Bill McFadden has heretofore been notable to me primarily for his ubiquity: he is one of a small cast of people whose path I seem to cross several times a day while making my way around downtown Charlottetown. When Fred Rogers sang of “the people in my neighbourhood,” it was people like Bill he had in mind.
In addition to his ubiquity, Bill is also an actor (“an actor of extraordinary gift and remarkable talent,” wrote my friend Ann some years ago), a writer, a father, and someone who has thought a lot about the world and how it works and doesn’t.
A few weeks ago I ran into Bill on Prince Street and his impending entry into municipal politics was much in evidence: he had the nomination package in hand, and was in the midst of dotting and crossing.
So it was not a surprise when, a few days later, he became the fifth person to announce a candidacy for Mayor of Charlottetown in November 5th’s municipal election.
My first chance to see Candidate McFadden in action was at Wednesday’s Mayoral Debate; it turns out that Candidate McFadden is pretty much like regular-everyday-person McFadden: thoughtful, entertaining, and a good listener.
Bill’s time on the dais on Wednesday was mostly spent in observational silence; he did, however, make two powerful points.
First was that the role of mayor is to chair meetings of council, to develop consensus, to cast the deciding vote when needed, and to report the results to the people.
The truth of this is born out in the Municipal Government Act:
Role and duties of mayor
The mayor of a municipality, in addition to performing the duties of a member of council, has a duty to
(a) preside, when in attendance, at all council meetings, except where this Act provides otherwise;
(b) provide leadership to the council and the chief administrative officer;
(c) cast a deciding vote in instances where there is an equal number of votes for and against a bylaw or resolution; and
(d) perform any other duty or function imposed on the mayor by a bylaw or this Act.
While “performing the duties of a member of council,” can, of course, include having ideas of ones own, it seems clear that the primary duty of the mayor is to act as combination Chief Facilitator and Chief Storyteller.
None of the other candidates embraced this characterization to the extent that Bill did: each presented an agenda of projects, ranging from eliminating traffic accidents to building new ice rinks to filling in ditches. While there was lip-service paid to consensus-building and public consultation, the notion that the mayor’s chief goal should not be to reshape the city in their own image but rather to do everything they can to enliven the necessarily collaborative process of council hovered far off in the background. If it was there at all.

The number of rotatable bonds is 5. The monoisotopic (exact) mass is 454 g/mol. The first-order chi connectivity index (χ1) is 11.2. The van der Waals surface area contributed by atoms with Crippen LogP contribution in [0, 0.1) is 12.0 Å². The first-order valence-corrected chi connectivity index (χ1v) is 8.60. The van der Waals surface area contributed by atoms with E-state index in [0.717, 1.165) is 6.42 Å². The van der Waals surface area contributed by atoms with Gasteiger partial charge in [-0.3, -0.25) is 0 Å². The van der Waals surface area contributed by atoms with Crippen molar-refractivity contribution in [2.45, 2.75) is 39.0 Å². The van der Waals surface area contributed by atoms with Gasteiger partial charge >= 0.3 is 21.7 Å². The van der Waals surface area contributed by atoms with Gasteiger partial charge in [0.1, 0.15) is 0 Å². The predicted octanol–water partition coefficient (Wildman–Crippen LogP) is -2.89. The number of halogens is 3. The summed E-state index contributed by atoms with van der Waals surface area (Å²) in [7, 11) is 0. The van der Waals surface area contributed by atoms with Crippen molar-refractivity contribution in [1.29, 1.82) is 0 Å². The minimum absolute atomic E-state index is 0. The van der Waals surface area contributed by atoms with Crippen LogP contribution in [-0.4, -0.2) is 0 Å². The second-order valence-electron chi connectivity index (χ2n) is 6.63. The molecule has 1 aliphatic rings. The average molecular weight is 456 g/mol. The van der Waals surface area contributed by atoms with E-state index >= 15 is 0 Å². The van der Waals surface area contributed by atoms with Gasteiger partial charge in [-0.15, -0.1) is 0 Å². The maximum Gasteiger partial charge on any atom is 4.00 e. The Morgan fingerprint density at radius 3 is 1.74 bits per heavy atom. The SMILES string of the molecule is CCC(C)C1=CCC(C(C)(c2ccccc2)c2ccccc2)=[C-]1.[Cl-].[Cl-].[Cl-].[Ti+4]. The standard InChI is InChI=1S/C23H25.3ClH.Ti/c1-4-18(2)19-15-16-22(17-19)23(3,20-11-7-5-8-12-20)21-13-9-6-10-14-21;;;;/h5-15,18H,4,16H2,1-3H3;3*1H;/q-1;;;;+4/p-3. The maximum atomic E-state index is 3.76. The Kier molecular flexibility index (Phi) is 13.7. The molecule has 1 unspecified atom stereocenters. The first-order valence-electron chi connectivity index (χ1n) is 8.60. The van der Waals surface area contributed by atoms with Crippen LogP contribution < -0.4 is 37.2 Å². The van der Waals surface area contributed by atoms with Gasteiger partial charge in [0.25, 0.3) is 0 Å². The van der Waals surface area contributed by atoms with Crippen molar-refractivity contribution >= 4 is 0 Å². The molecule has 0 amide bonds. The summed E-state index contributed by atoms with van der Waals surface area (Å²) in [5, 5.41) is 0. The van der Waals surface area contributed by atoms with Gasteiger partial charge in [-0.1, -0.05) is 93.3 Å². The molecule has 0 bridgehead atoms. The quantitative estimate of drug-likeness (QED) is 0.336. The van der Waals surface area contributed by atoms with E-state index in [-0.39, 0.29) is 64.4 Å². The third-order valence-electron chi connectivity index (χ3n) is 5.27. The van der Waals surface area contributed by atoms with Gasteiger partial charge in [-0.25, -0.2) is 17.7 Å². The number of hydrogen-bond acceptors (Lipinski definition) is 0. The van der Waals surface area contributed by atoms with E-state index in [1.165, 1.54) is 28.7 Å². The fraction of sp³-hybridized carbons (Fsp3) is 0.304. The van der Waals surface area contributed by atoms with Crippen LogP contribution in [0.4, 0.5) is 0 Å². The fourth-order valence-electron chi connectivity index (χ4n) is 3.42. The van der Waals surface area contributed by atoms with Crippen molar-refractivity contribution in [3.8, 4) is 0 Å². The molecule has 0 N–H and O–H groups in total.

When I was chair of PEI Home and School Federation, I would often get calls from the media on various public school-related issues: “what do parents think of the new zombie apocalypse drill procedures?”, “should students be held back to repeat a grade,” “how do you feel about the standardized test results?”
My universal reply was “I don’t know.” Unless it happened to be an issue on which our federation had reached consensus through a policy resolution. I did not consider it my role to have opinions, to have an agenda, to communicate my personal take on education as though it represented the collective view (indeed my personal take was often at odds with the collective view). Instead, I saw my role as doing what I could to bring people together, to help them make decisions, and to communicate those decisions to others.
That model of leadership has served Home and School well for 65 years, and I believe it’s the model that should govern the conduct of the mayor; of the candidates, only Bill McFadden appears to agree with me on this.
The second point that Bill made is that there’s no “us and them, there is only us.” He put this emphatically and eloquently, in a way that I cannot properly do justice without a transcript, but I appreciated both his message and his ability to communicate it. While I’m not looking for a mayor with a policy position on traffic lights, I am looking for a mayor with a policy position on humanity, and humanity seems to be something that Bill McFadden has a lot of.
There are five good people running for Mayor of Charlottetown this fall. Four of them have spent months of work on their campaigns, have teams of supporters, campaign offices, brochures, and answers for any question that electors might put to them; it is clear that each of the four is very invested in the campaign, and wants to be mayor.
Bill McFadden seems to, mostly, want to continue to be Bill McFadden. It seems odd to say so, but I think that having a mayor who casually ambles to the position out of a sense of civic duty is preferable to someone who wants to be mayor so badly they can taste it.
At the end of Wednesday’s debate we spotted Bill’s bicycle near the entrance of the hall, and we hung around, groupie-like, to thank him for his approach. We had a brief chat, and then he got on his bike and sped off into the cool Charlottetown night.
Bill McFadden, I think, deserves our serious consideration for the job.